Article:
This asshole will be one of the most upset when somebody or several somebodies in what he considers a new age cult or phony made-up group of whackos uses the fruits of his efforts to shield their batshit from a bad grade thanks to his batshit if he wins his little war.

    My science paper on how we all came from Igba the Blue Genie. All Mankind came from Igba the Blue Genie. Who, five thousand years ago, planted a magic bean for each tribe of man in the holy sand of WhoopieDoopie. We all grew from Igba's holy beans.

    Give me a bad grade on the Igba front, and I have the law on my side?

    A seperation between logic and evidence and faith and belief has mutual benefits to both.

    You make it so that kids can evangelize in school, you will be shocked when the Satanist kid chanting dark oaths to Zool in homeroom suddenly is found to be something that is being done with the State's okay, and this is the fruit of the new normal you have created.

    Setting aside all other logical arguments as to why this is a bad idea for society, he doesn't really want to win. This idiot should know that his winning is bad for him and his cause because it would benefit groups he loathes and wishes to be as marginalized as the Secular Humanists and Scientists he loathes.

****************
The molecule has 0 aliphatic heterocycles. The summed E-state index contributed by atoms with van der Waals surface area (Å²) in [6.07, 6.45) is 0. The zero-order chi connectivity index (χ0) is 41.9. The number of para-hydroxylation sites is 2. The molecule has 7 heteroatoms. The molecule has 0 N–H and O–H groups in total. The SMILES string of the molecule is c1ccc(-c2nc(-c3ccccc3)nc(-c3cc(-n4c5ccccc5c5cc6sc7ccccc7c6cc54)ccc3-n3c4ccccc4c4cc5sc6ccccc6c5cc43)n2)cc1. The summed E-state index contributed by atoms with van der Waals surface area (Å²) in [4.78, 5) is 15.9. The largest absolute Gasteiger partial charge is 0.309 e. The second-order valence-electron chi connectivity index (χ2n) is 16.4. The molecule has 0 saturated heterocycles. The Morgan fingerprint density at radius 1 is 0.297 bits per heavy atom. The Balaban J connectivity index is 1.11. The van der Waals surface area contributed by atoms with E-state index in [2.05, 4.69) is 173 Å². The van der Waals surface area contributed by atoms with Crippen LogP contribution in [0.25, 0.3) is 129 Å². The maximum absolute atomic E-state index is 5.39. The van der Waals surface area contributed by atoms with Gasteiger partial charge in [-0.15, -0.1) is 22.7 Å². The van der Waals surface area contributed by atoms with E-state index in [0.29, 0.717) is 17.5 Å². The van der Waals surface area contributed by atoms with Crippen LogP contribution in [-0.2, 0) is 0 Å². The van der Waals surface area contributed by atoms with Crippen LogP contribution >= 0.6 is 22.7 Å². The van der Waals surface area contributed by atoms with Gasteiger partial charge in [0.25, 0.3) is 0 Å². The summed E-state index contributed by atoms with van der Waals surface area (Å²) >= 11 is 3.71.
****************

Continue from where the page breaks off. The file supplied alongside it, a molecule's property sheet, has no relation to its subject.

Have a crystal, asshole. Have two. It will protect your aura while you chant my hypothetical son or nephew's Igba the Blue Genie and His Magic Man Beans term paper.

    I am from the Elizabeth Warren and Darcy Burner wing of the Democratic Party

    by LeftHandedMan on Wed Feb 20, 2013 at 07:22:19 PM PST

  •  I Got An F once (2+ / 0-)
    Recommended by:
    irishwitch, raincrow

    For turning in a paper that said that sicknesses were cause by "ill humors" that float around in the air. I needed a law like this back then.

    This head movie makes my eyes rain.

    by The Lone Apple on Wed Feb 20, 2013 at 07:34:15 PM PST

  •  Small government GOP wants to grade papers now (3+ / 0-)
    Recommended by:
    irishwitch, awhitestl, raincrow

    It doesn't get any smaller than this...

    PS: of course it's not about religion, you Talibans!